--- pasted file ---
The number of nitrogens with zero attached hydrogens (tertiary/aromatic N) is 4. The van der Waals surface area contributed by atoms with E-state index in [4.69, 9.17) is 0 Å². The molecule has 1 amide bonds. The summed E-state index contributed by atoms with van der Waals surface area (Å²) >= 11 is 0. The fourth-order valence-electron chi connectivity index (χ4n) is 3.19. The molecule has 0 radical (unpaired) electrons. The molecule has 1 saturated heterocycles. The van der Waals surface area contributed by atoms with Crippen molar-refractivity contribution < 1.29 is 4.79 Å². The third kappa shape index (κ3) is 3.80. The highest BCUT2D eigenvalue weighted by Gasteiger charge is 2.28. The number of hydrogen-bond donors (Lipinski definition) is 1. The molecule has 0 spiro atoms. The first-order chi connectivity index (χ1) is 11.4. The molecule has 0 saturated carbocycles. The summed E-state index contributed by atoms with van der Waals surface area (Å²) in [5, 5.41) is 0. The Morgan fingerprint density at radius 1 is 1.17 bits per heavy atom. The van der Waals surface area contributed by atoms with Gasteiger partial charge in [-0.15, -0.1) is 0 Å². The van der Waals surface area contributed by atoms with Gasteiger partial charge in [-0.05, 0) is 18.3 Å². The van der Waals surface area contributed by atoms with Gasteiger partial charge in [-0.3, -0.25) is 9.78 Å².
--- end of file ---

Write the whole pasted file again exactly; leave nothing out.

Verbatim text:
The number of nitrogens with zero attached hydrogens (tertiary/aromatic N) is 4. The van der Waals surface area contributed by atoms with E-state index in [4.69, 9.17) is 0 Å². The molecule has 1 amide bonds. The summed E-state index contributed by atoms with van der Waals surface area (Å²) >= 11 is 0. The fourth-order valence-electron chi connectivity index (χ4n) is 3.19. The molecule has 0 radical (unpaired) electrons. The molecule has 1 saturated heterocycles. The van der Waals surface area contributed by atoms with Crippen molar-refractivity contribution < 1.29 is 4.79 Å². The third kappa shape index (κ3) is 3.80. The highest BCUT2D eigenvalue weighted by Gasteiger charge is 2.28. The number of hydrogen-bond donors (Lipinski definition) is 1. The molecule has 0 spiro atoms. The first-order chi connectivity index (χ1) is 11.4. The molecule has 0 saturated carbocycles. The summed E-state index contributed by atoms with van der Waals surface area (Å²) in [5, 5.41) is 0. The Morgan fingerprint density at radius 1 is 1.17 bits per heavy atom. The van der Waals surface area contributed by atoms with Gasteiger partial charge in [-0.15, -0.1) is 0 Å². The van der Waals surface area contributed by atoms with Gasteiger partial charge in [-0.05, 0) is 18.3 Å². The van der Waals surface area contributed by atoms with Gasteiger partial charge in [-0.3, -0.25) is 9.78 Å².